Measure, measure, measure – for me it’s fundamental. Stirred not shaken if it’s just spirits because you control the dilution, which brings balance. I don’t add too many ingredients, because you don’t want to confuse the palate. Three or four ingredients is enough to shine a light on the main ingredient – gin or whisky, say. Be prepared to reverse those ingredients if you want something that’s less ABV. It’s a bit like cooking in that respect – we’re eating lighter and we’re drinking lighter – so my drinks are all about balance. We have absolute process behind every drink and there are strict recipes, which ensures consistency. This has been my ethos forever, so although I have nothing against molecular mixology, it’s just not me. My passion is for the classics.

And what’s the secret of your legendary martini?

It’s stirred, not shaken. I like London dry gins, like Tanqueray or No.3. I’ve always blended our vermouths in house and I use two different brands and mix them half and half. The recipe is six-parts spirit to one-part vermouth. Stir it once and taste so you know where you’re tasting from, then stir for about 10 seconds and taste again. Then finally, and it sounds silly, stir for around 23 seconds depending on the alcohol by volume over plenty of ice in the mixing glass. Serve it club-style, in a frozen glass. At Rules, we use a little frozen beaker and pour it at the table. It’s a bit of showmanship, but it’s also good to keep the drink as cold as possible. For garnish it’s lemons mainly, sometimes olives and the odd onion. I like to spray the cocktail with the zest, but I never wipe it around the rim because all you really get is the bitterness of the lemon.

Do you think it’s ever possible to pair cocktails with food, and if so, with what?

Smoky whisky with smoked salmon works is about as far as I’ll go. But for me, if you’re having a cocktail, and you don’t want to drink wine with your meal, then have a couple more cocktails, why not? It happens a lot more in the US than here, but I think all this business of what to drink with what food, has moved on.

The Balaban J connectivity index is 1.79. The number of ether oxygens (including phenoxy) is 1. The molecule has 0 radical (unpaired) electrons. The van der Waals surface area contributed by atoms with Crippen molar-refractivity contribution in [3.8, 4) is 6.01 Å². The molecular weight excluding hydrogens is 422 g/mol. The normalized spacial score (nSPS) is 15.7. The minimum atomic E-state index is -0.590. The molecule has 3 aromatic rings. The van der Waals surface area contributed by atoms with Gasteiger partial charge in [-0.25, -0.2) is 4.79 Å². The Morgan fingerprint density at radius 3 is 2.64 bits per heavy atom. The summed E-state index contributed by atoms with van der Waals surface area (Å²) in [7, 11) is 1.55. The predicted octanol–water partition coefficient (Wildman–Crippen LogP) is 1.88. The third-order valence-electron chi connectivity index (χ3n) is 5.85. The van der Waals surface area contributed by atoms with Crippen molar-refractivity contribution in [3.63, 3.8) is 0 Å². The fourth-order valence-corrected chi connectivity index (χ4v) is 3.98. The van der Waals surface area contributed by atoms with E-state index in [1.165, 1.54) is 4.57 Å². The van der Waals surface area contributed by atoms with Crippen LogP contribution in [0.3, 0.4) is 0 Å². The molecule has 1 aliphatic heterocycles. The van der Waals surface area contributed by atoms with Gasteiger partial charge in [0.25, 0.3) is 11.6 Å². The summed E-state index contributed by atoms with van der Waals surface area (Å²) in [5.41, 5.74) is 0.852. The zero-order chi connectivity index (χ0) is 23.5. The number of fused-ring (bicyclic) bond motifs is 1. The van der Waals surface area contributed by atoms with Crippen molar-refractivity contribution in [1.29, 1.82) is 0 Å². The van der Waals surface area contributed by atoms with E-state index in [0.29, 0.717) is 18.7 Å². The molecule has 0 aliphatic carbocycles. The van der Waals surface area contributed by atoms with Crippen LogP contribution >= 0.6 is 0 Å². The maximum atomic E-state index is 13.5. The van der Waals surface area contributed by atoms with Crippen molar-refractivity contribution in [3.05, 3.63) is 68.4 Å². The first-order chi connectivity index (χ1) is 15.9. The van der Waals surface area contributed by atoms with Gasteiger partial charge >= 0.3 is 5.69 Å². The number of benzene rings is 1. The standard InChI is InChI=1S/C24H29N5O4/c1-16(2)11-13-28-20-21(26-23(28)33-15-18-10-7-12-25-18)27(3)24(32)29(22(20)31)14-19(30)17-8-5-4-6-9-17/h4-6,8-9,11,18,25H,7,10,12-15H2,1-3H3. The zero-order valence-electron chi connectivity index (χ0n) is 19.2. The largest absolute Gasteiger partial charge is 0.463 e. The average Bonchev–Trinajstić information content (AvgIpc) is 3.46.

When’s the best time to come for a cocktail at Rules?

I love cocktail hour, because it’s cocktail hour somewhere in the world at all times, right? But let’s call it from 4pm-7pm, unless you’re coming in for lunch, when a Bloody Mary is completely appropriate. The nice thing about drinking cocktails is that there’s a cocktail for every time of the day. There’s a great book about the Stork Club, which opened in New York in1929 and closed in 1964 and the first recipe is for a Manhattan at around 11am.  This doesn’t really happen in the States anymore but I still get the call for a serious cocktail over here at lunchtime…thank god!

What do you recommend for Sunday brunch?

People always like a Bellini or a Bucks fizz, but our Bloody Mary is pretty legendary. We serve it in a frozen high ball glass with no ice, and we always peel the celery.

A mid-afternoon pick-me up?

So far as I’m concerned we’re into cocktail hour by then so a Manhattan, an Old Fashioned, or a Vespa. I’m seeing a real trend for whisky cocktails at the moment.

A pre-dinner sharpener?

Definitely a martini. We’re seeing more and more wet ones, which for me is 25ml vermouth to 40ml gin.

What advice have you got for somebody looking to get into cocktails?

Come prepared to be a bar-back and really look after the bartenders. Check the ice, glasses, freezers, fridges, then check again, because one day when all the ingredients and kit are there, we’ll know that person is ready to be put in front of the public and that’s a real thrill. This is one of those trades that you can have in your back pocket for the rest of your life and you’ll never be without work or contacts. You’ll become part of a tight, global community and you can travel the world on it. When someone has been with you for a while, you know when it’s time for them to go, and it’s an amazing thing to see them take flight.


Master Classes at Rules

Brian offers cocktail masterclasses for up to 4 people @ £95 per person. The classes include basic bar techniques, 4 classic cocktails and a couple of bespoke cocktails of their own choosing. Available Wednesdays 2.30 – 4.00pm. Note: classes currently fully booked until July 2022.